An anti-war protester interrupted the main news program on Russian state TV Channel One on Monday, holding up a sign behind the studio presenter with slogans denouncing the war in Ukraine.
The sign, in English and Russian, read: "NO WAR. Stop the war. Don't believe propaganda. They are lying to you here." Another phrase, which looked like "Russians against war," was partly obscured.
The extraordinary protest took place on day 19 of the war that began when Russia invaded Ukraine on February 24 in what it calls a special military operation.
"Stop the war. No to war," the woman protester could be heard shouting, as the news anchor continued to read from her teleprompter.
The protester could be seen and heard for several seconds before the channel switched to a different report to remove her from the screen.
"Wow, that girl is cool," Kira Yarmysh, spokesperson for jailed opposition leader Alexey Navalny, wrote on Twitter.
She posted a video of the incident, which quickly racked up nearly 180,000 views.
State TV is the main source of news for many millions of Russians and closely follows the Kremlin line that Russia was forced to act in Ukraine to demilitarize and "denazify" the country, and to defend Russian speakers there against "genocide." Ukraine and most of the world have condemned that as a false pretext for an invasion of a democratic country.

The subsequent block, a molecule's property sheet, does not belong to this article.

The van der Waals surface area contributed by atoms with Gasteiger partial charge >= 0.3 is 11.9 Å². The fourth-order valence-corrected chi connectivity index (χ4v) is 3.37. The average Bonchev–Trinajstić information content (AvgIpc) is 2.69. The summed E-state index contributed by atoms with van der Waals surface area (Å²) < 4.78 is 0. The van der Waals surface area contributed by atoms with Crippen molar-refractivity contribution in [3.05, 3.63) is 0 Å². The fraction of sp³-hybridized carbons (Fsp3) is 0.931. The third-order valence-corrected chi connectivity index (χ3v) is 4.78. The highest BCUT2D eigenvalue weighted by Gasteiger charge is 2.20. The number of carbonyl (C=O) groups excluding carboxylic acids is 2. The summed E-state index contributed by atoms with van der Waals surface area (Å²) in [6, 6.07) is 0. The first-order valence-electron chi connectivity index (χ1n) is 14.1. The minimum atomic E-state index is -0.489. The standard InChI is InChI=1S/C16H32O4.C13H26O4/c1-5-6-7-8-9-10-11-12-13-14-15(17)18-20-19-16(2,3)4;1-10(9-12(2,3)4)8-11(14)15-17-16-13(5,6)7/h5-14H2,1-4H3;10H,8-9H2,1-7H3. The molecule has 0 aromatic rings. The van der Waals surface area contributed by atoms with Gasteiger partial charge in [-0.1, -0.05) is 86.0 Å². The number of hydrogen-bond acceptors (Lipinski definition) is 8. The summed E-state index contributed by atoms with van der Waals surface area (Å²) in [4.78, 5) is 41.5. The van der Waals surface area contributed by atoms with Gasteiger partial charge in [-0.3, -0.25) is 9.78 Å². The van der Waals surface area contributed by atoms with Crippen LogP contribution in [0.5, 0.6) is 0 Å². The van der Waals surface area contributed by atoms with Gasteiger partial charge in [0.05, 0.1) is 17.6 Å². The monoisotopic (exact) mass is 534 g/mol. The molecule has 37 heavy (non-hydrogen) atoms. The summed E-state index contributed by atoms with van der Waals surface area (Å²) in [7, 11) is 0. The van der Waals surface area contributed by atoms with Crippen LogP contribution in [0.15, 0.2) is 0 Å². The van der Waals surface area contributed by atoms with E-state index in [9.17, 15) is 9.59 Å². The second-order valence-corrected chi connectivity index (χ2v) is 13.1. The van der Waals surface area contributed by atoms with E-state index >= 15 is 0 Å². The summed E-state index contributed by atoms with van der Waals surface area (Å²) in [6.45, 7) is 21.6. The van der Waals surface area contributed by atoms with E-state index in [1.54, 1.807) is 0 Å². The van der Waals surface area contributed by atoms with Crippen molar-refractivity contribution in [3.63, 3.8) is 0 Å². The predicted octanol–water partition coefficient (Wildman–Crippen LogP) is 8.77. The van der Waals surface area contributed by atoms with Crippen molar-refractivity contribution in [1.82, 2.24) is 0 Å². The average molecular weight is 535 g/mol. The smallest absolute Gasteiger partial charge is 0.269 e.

The woman was named by OVD-Info, an independent protest-monitoring group, and by the head of the Agora human rights group, as Marina Ovsyannikova, an employee of the channel.
Pavel Chikov, head of Agora, said she had been arrested and taken to a Moscow police station.
Tass said she may face charges under a law against discrediting the armed forces, citing a law enforcement source.
On March 4, Russia's parliament passed a law making public actions aimed at "discrediting" Russia's army illegal and banning the spread of fake news, or the "public dissemination of deliberately false information about the use of the Armed Forces of the Russian Federation." The offense carries a jail term of up to 15 years.